Perry Rubenstein (1954-2022) – Artforum International

Perry Rubenstein, a gallerist known for his incredible ability to predict the art world’s next hot spot, as well as being jailed for robbery, died July 21 at his Los Angeles home at the age of sixty. eight years. His ex-wife, Sara Fitzmaurice, confirmed his death, which she cited as due to natural causes. Rubinstein was one of the first gallerists to set up shop in Manhattan’s Chelsea neighborhood, now well known as an arts district, and set his sights on Los Angeles before most of his peers. Although Los Angeles eventually became an arts hub attracting blue-chip galleries, major fairs, and the mega-wealthy buyers who attended them, Rubenstein failed to make it there with his own gallery and instead found himself in prison after being sued by clients for funds he had embezzled. to try to keep this business afloat.

Perry Rubenstein was born on January 15, 1954 in Philadelphia. After earning a bachelor’s degree in history from Pennsylvania State University, Rubenstein traveled across Europe before being spotted in Milan by up-and-coming designer Gianni Versace. Rubenstein modeled for several years in Europe and Africa for clients such as Armani, Valentino, Versace and French and Italian Vogue, during which time he developed an appetite for collecting art, particularly that of emerging Italian artists. He proved to be a keen judge of quality, and on his return to the United States in the 1980s he found he had an extremely valuable collection, which included the early works of stars such as Sandro Chia, Francesco Clemente and Enzo Cucchi.

Rubenstein opened his first gallery on Prince Street in SoHo in 1989; it moved to Chelsea in 2004, showing the work of young, cutting edge artists such as Robin Rhode and Amir Zaki as well as famous artists such as James Lee Byars, Roy Lichtenstein, Julian Schnabel and Andy Warhol. In 2011, he moved to Los Angeles, then considered somewhat peripheral in the art world, opening a 9,500 square foot gallery at 1215 North Highland Avenue. In Los Angeles he said Museum shortly after his arrival there, “There is space, interludes, passages, traffic, and the possibility of being alone in your garden or your car. It’s a more contemplative way of thinking about things; you choose to come to one gallery per destination. When you are at the gallery you will invariably spend 45 minutes because to get to another one requires the next stop with some time and distance in between. We see enormous quality, much less quantity.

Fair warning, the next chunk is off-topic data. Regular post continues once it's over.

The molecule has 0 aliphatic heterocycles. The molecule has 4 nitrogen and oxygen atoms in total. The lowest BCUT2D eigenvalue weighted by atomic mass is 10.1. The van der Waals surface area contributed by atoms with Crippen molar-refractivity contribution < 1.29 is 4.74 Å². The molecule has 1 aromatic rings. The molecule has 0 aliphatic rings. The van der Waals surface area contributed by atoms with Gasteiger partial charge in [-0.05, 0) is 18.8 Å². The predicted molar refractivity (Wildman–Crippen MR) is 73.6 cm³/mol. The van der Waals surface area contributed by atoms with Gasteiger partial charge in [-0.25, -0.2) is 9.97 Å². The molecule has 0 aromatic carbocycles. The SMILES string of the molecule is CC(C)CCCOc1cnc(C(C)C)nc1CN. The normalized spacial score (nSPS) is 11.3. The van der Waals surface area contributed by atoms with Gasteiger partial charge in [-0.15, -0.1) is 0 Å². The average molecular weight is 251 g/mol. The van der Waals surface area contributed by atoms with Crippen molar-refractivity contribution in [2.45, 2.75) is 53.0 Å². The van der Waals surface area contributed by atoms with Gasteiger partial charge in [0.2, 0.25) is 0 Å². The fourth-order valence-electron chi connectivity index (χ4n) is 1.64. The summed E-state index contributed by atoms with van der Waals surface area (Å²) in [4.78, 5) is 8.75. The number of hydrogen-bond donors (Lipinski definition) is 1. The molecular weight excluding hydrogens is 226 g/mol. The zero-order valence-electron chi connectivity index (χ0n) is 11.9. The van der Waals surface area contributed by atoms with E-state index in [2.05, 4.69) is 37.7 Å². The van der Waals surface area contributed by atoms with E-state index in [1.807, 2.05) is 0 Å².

Despite hosting exhibitions of work in his new gallery by heavyweights such as Shepard Fairey, Mike Kelley and Helmut Newton, Rubenstein soon found himself in dire straits, ahead of many on his list. . In 2012, he tried to extricate himself from the situation by adding a last-minute commission of $20,000 to the price of a work by Takashi Murakami he was selling on behalf of collector Michael Salke at the Eli and Edythe Broad. Foundation. Displeased, Salke sued and in the process learned that Rubenstein had extracted nearly $195,000 more from the Broad Foundation than he had brought Salke, and had silently kept the proceeds for himself- same. Shortly thereafter, former Disney magnate Michael Ovitz sued Rubenstein over two works by Richard Prince, one of which the collector said Rubenstein had sold without his permission for an appallingly low price, and the other he never sold at all, although Ovitz believed he did and did not deliver the proceeds.

The Salke and Ovitz lawsuits were initially settled, and Rubinstein filed for bankruptcy in 2014, with debts of $5.4 million and assets of just $1.2 million, mostly in the form of artwork. . The two collectors filed suit, and Rubenstein was arrested in 2016 on three counts of embezzlement and grand larceny. He did not contest two of the charges in March 2017 and in May of that year was sentenced to six months in a cushy ‘pay to stay’ prison, far longer than he would have been required to serve in a state or county prison. if he hadn’t chosen to pay $100 a day to be incarcerated in a private institution.

After his release, Rubenstein acted as an art consultant to collectors and wrote a memoir of his early years, which remains unpublished.

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